'Slow Graffiti' Installation by Alex Da Corte at Vienna Secession | Yellowtrace
Alex Da Corte, Slow Graffiti, installation view, Secession 2017. Courtesy of Maccarone, New York, Gió Marconi, Milan and David Risley Gallery, Copenhagen. Photo by Sophie Thun.

'Slow Graffiti' Installation by Alex Da Corte at Vienna Secession | Yellowtrace
Alex Da Corte, Slow Graffiti, installation view, Secession 2017. Courtesy of Maccarone, New York, Gió Marconi, Milan and David Risley Gallery, Copenhagen. Photo by Sophie Thun.

'Slow Graffiti' Installation by Alex Da Corte at Vienna Secession | Yellowtrace
Alex Da Corte, Slow Graffiti, installation view, Secession 2017. Courtesy of Maccarone, New York, Gió Marconi, Milan and David Risley Gallery, Copenhagen. Photo by Sophie Thun.

'Slow Graffiti' Installation by Alex Da Corte at Vienna Secession | Yellowtrace
Alex Da Corte, Slow Graffiti, installation view, Secession 2017. Courtesy of Maccarone, New York, Gió Marconi, Milan and David Risley Gallery, Copenhagen. Photo by Sophie Thun.

'Slow Graffiti' Installation by Alex Da Corte at Vienna Secession | Yellowtrace
Alex Da Corte, Slow Graffiti, installation view, Secession 2017. Courtesy of Maccarone, New York, Gió Marconi, Milan and David Risley Gallery, Copenhagen. Photo by Sophie Thun.

'Slow Graffiti' Installation by Alex Da Corte at Vienna Secession | Yellowtrace
Alex Da Corte, Slow Graffiti, installation view, Secession 2017. Courtesy of Maccarone, New York, Gió Marconi, Milan and David Risley Gallery, Copenhagen. Photo by Sophie Thun.

'Slow Graffiti' Installation by Alex Da Corte at Vienna Secession | Yellowtrace
Alex Da Corte, Slow Graffiti, installation view, Secession 2017. Courtesy of Maccarone, New York, Gió Marconi, Milan and David Risley Gallery, Copenhagen. Photo by Sophie Thun.

 

American artist Alex Da Corte creates videos, sculptures, paintings, and immersive installations with a striking cinematic quality. Exploring the formal potential of artefacts of consumer culture, Da Corte twists their immediate meaning so they can unfold new symbolic power. Colour and textures are used with great skill to affect viewers and the mood in which they experience the artist’s environments once they set foot in them.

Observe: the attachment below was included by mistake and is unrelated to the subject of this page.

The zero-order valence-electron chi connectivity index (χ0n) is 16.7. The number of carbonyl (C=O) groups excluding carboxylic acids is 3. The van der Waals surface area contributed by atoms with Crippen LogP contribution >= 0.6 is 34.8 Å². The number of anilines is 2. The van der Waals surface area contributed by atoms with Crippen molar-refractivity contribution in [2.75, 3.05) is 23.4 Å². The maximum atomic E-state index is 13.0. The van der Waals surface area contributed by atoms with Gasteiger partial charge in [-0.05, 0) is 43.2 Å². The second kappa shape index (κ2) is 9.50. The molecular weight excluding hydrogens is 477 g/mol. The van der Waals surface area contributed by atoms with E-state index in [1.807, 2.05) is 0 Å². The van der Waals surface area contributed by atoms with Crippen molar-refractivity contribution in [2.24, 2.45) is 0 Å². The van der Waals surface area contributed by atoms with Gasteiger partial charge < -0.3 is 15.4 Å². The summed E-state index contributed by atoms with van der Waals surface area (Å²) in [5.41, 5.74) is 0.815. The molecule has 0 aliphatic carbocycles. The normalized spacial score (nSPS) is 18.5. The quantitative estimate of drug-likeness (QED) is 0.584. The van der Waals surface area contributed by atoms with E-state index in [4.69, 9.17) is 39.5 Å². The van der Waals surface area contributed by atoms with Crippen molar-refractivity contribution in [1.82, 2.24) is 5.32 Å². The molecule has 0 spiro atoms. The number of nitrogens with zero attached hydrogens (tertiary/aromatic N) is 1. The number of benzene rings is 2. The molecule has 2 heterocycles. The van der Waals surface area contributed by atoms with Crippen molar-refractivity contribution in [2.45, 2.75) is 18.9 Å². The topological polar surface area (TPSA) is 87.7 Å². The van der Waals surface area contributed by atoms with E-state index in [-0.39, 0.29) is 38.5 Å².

For his first major solo exhibition in Europe, Alex Da Corte has created a new work for the Vienna Secession. With his immersive installation, Slow Graffiti, the artist turns the 600 square metre iconic gallery space into a kind of fractured cityscape full of dysfunctional objects.

Velvet-clad walls and a patchwork carpet that covers the floor with its template pattern give the setting a soft touch. Various objects and sculptures assembled in Doctor Frankenstein’s spirit are scattered on the floor. Set in a quiet sitting area, a video is screened every 20 minutes.

Slow Graffiti radiates softness, vulnerability, mutability, and transience—like the verve of an invisible city, one that exists only in someone’s imagination but that takes shape here. Against the backdrop of today’s accelerated digital world, the exercised care and communal spirit of making can be considered a radical act of transgression.

 

Alex Da Corte’s Slow Graffiti is on show from July 6 – September 3, 2017.

 

 


[Images courtesy of Maccarone, New York, Gió Marconi, Milan and David Risley Gallery, Copenhagen. Photography by Sophie Thun.]

 

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